“The difference these practices have on loss of life is staggering: No one died from police violence in Norway in 2019, and three people were recorded to have died in England and Wales from police violence between 2018 and 2019,” the researchers wrote.
Researchers discovered the top five states with the highest underreporting rates were Oklahoma, Wyoming, Alabama, Louisiana and Nebraska. The states with the highest mortality rate of police brutality were Oklahoma, Washington D.C., Arizona, Alaska, Nevada and Wyoming. Additionally, the paper found that men are killed by police at significantly higher rates than women, with 30,600 police-involved deaths recorded among men and 1,420 among women between 1980 and 2019, a difference of over 2,000 percent.
The study suggested “several factors” are behind the underreporting, including clerical mistakes wherein a coroner or medical examiner may fail to indicate police involvement in a death certificate’s cause of death section. However, the grim reality is that the cover-up of police murders is a conscious policy of the American ruling class and police state.
The researchers noted the fact that coroners and medical examiners are often embedded within police departments and may feel “substantial conflicts of interest” that disincentivize them from indicating law enforcement involvement in a death. The study cited a 2011 survey of National Association of Medical Examiners members that found 22 percent of respondents reported having been pressured by an elected official or appointee to change the cause or manner of death on a certificate.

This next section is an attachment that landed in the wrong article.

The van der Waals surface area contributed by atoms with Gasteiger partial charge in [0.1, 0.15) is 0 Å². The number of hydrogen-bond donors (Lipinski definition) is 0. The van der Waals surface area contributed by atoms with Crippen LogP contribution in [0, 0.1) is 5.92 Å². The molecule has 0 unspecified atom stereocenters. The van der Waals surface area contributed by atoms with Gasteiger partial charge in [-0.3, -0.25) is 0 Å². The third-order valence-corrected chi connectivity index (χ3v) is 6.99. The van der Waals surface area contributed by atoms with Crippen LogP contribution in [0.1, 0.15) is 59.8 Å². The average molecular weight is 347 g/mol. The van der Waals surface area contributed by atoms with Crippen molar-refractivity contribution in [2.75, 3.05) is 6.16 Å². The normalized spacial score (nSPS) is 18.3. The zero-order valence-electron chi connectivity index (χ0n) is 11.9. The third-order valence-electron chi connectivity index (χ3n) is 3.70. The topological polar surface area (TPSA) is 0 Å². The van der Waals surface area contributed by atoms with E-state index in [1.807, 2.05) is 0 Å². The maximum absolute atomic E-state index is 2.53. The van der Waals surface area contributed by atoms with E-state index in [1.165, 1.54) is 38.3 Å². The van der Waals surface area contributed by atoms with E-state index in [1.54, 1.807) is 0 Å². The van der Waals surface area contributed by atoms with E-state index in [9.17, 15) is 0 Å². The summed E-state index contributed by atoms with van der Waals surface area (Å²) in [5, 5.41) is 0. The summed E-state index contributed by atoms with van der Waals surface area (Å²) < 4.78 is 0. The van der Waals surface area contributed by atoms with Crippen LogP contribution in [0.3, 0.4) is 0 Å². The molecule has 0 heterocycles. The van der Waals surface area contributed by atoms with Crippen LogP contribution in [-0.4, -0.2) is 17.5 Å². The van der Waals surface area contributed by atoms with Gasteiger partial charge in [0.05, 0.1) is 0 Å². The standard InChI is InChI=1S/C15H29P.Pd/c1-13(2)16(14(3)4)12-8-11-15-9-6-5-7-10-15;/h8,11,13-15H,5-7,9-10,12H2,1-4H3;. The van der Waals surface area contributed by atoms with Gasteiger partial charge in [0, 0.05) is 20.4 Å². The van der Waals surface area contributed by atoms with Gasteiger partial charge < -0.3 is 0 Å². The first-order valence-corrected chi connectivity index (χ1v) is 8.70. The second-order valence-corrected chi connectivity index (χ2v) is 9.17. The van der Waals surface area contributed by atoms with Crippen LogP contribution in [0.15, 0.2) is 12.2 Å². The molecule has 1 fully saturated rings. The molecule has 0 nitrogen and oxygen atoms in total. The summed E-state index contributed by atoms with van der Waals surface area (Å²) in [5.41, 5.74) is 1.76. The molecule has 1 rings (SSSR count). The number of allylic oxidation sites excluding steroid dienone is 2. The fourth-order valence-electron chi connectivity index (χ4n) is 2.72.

The national media and the Democratic Party frame police violence as a purely racial issue. Following the sentencing of former Minneapolis Officer Derek Chauvin, President Joe Biden claimed the murder of George Floyd “ripped the blinders off for the whole world to see the systemic racism” imbedded in American society.
The “race, not class” mythology of police killings has been incessantly promoted by the Democratic Party and its political satellites. Regardless of a victim’s skin color, the epidemic of police violence in America devastates families and impacts entire communities. However, this is not how police brutality is presented in the national media.
Undoubtedly, racism plays a role in many police murders and accounts for the fact that minorities are killed at rates disproportionate to their share of the national population. However, a more thorough analysis shows that the killing of minorities by police is only one aspect of the reign of terror by American police against the working class.